Attorney General Tish James’ report began to reveal the horrific truth: Gov. Cuomo’s Department of Health hid the true toll of the coronavirus on nursing-home residents. But much more remains to get at the full truth, including the impact of Cuomo’s insane March 25 mandate that forced homes to take in COVID-positive patients.
Cuomo & Co. stonewalled for months, ignoring demands from lawmakers and watchdogs to release the total number of nursing-home resident deaths, including those that happened in hospitals. Only in the wake of James’ report did Health Commissioner Howard Zucker admit that the true toll was about 50 percent higher than he’d claimed.
A judge last week ruled that the long stonewall was a clear violation of the Freedom of Information Law. Albany Supreme Court Justice Kimberly O’Connor slammed Team Cuomo for claiming it “was unable to respond” to the Empire Center’s FOIL request for six months. She gave the DOH five business days to release the data.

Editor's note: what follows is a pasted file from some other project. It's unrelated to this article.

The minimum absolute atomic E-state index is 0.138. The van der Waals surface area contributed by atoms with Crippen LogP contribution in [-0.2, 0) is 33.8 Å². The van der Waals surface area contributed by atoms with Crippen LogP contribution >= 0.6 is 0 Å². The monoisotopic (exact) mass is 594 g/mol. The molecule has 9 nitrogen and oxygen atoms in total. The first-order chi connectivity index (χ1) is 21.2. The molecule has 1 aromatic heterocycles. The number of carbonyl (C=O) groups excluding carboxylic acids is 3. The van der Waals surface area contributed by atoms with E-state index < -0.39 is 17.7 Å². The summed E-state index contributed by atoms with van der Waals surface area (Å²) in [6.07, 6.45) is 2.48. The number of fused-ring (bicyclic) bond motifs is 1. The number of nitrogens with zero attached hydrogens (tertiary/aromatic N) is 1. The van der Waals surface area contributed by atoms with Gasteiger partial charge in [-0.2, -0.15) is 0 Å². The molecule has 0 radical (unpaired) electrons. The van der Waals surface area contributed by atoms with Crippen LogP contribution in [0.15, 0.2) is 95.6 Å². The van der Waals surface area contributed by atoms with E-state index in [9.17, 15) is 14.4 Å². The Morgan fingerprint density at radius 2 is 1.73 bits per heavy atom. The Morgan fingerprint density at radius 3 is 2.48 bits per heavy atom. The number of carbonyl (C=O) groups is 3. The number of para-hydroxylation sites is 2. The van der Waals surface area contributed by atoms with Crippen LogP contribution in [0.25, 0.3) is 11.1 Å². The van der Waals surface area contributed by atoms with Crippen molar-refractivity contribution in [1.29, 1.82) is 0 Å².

On Saturday, the DOH relented, releasing fatality data for individual nursing homes. But Bill Hammond, the Empire Center’s point man on health policy, said that wasn’t all the group asked for: He wants daily data so he can track the results of the March 25 order.
Hammond also questions the accuracy of DOH’s new numbers: On Jan. 28, it reported 8,940 in-facility COVID deaths, just 26 more than what it reported Jan. 19 — “even though nursing home residents have recently been dying at the rate of hundreds per week.”
The DOH’s current tally is 13,197, with nearly a third dying in hospital. That’s thousands more resident deaths than California, which has double New York’s population. It’s about 14 percent of the state’s nursing-home population, 2 percent higher than the national average, disproving Cuomo’s months of claims that the Empire State did better than most.
Team Cuomo’s reluctant release of data isn’t enough even for Democratic legislators, who want to pass a 10-bill package to strengthen accountability and oversight. One bill would require the DOH to report all COVID nursing-home deaths, regardless of where they occurred. “We want to have the force of law require the disclosure of this data in the future,” said Sen. Gustavo Rivera (D-Bronx). “God forbid we find ourselves in a similar situation in the future.”
It shouldn’t take court orders for Team Cuomo to come clean — and it still has much to reveal.